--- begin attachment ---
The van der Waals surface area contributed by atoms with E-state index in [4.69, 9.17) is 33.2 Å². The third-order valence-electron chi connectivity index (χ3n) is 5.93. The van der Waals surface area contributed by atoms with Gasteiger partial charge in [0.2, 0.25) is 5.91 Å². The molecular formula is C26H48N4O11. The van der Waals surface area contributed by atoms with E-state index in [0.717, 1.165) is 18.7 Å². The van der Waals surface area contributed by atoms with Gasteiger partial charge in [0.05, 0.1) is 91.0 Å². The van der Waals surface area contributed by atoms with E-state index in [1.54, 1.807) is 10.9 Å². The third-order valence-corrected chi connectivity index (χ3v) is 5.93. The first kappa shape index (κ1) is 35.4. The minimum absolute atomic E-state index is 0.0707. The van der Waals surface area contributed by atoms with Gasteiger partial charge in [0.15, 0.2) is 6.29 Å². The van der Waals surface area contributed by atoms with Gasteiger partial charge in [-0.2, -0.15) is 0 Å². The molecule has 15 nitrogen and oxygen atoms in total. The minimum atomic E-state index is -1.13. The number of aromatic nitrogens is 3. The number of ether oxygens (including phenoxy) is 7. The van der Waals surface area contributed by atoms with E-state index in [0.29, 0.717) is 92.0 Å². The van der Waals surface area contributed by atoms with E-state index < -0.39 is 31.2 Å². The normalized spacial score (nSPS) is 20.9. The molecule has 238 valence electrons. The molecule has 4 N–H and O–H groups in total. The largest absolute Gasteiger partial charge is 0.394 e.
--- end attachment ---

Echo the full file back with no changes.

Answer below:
The van der Waals surface area contributed by atoms with E-state index in [4.69, 9.17) is 33.2 Å². The third-order valence-electron chi connectivity index (χ3n) is 5.93. The van der Waals surface area contributed by atoms with Gasteiger partial charge in [0.2, 0.25) is 5.91 Å². The molecular formula is C26H48N4O11. The van der Waals surface area contributed by atoms with E-state index in [0.717, 1.165) is 18.7 Å². The van der Waals surface area contributed by atoms with Gasteiger partial charge in [0.05, 0.1) is 91.0 Å². The van der Waals surface area contributed by atoms with E-state index in [1.54, 1.807) is 10.9 Å². The third-order valence-corrected chi connectivity index (χ3v) is 5.93. The first kappa shape index (κ1) is 35.4. The minimum absolute atomic E-state index is 0.0707. The van der Waals surface area contributed by atoms with Gasteiger partial charge in [0.15, 0.2) is 6.29 Å². The van der Waals surface area contributed by atoms with Gasteiger partial charge in [-0.2, -0.15) is 0 Å². The molecule has 15 nitrogen and oxygen atoms in total. The minimum atomic E-state index is -1.13. The number of aromatic nitrogens is 3. The number of ether oxygens (including phenoxy) is 7. The van der Waals surface area contributed by atoms with E-state index in [0.29, 0.717) is 92.0 Å². The van der Waals surface area contributed by atoms with E-state index < -0.39 is 31.2 Å². The normalized spacial score (nSPS) is 20.9. The molecule has 238 valence electrons. The molecule has 4 N–H and O–H groups in total. The largest absolute Gasteiger partial charge is 0.394 e.